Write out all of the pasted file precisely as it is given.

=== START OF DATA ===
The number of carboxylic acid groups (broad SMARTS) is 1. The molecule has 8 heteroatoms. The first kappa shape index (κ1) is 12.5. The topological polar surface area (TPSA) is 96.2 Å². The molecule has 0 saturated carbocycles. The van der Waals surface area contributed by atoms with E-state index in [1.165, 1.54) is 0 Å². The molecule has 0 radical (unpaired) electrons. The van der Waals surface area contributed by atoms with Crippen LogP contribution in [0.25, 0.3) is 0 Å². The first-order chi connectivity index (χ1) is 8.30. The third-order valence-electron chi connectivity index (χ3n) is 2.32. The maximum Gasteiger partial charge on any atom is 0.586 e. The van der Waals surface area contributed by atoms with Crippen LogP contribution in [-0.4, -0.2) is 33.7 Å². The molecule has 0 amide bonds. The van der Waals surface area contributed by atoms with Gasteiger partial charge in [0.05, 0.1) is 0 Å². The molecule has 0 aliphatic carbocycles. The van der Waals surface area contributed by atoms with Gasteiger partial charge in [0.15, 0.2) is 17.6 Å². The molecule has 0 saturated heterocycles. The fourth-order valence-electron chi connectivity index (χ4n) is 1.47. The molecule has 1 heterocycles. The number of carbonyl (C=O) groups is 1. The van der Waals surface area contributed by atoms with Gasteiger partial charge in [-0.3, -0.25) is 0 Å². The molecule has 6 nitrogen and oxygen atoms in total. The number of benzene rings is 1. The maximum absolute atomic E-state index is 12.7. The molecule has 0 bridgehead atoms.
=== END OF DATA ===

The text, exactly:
The number of carboxylic acid groups (broad SMARTS) is 1. The molecule has 8 heteroatoms. The first kappa shape index (κ1) is 12.5. The topological polar surface area (TPSA) is 96.2 Å². The molecule has 0 saturated carbocycles. The van der Waals surface area contributed by atoms with E-state index in [1.165, 1.54) is 0 Å². The molecule has 0 radical (unpaired) electrons. The van der Waals surface area contributed by atoms with Crippen LogP contribution in [0.25, 0.3) is 0 Å². The first-order chi connectivity index (χ1) is 8.30. The third-order valence-electron chi connectivity index (χ3n) is 2.32. The maximum Gasteiger partial charge on any atom is 0.586 e. The van der Waals surface area contributed by atoms with Crippen LogP contribution in [-0.4, -0.2) is 33.7 Å². The molecule has 0 amide bonds. The van der Waals surface area contributed by atoms with Gasteiger partial charge in [0.05, 0.1) is 0 Å². The molecule has 0 aliphatic carbocycles. The van der Waals surface area contributed by atoms with Gasteiger partial charge in [0.15, 0.2) is 17.6 Å². The molecule has 0 saturated heterocycles. The fourth-order valence-electron chi connectivity index (χ4n) is 1.47. The molecule has 1 heterocycles. The number of carbonyl (C=O) groups is 1. The van der Waals surface area contributed by atoms with Gasteiger partial charge in [-0.3, -0.25) is 0 Å². The molecule has 6 nitrogen and oxygen atoms in total. The number of benzene rings is 1. The maximum absolute atomic E-state index is 12.7. The molecule has 0 bridgehead atoms.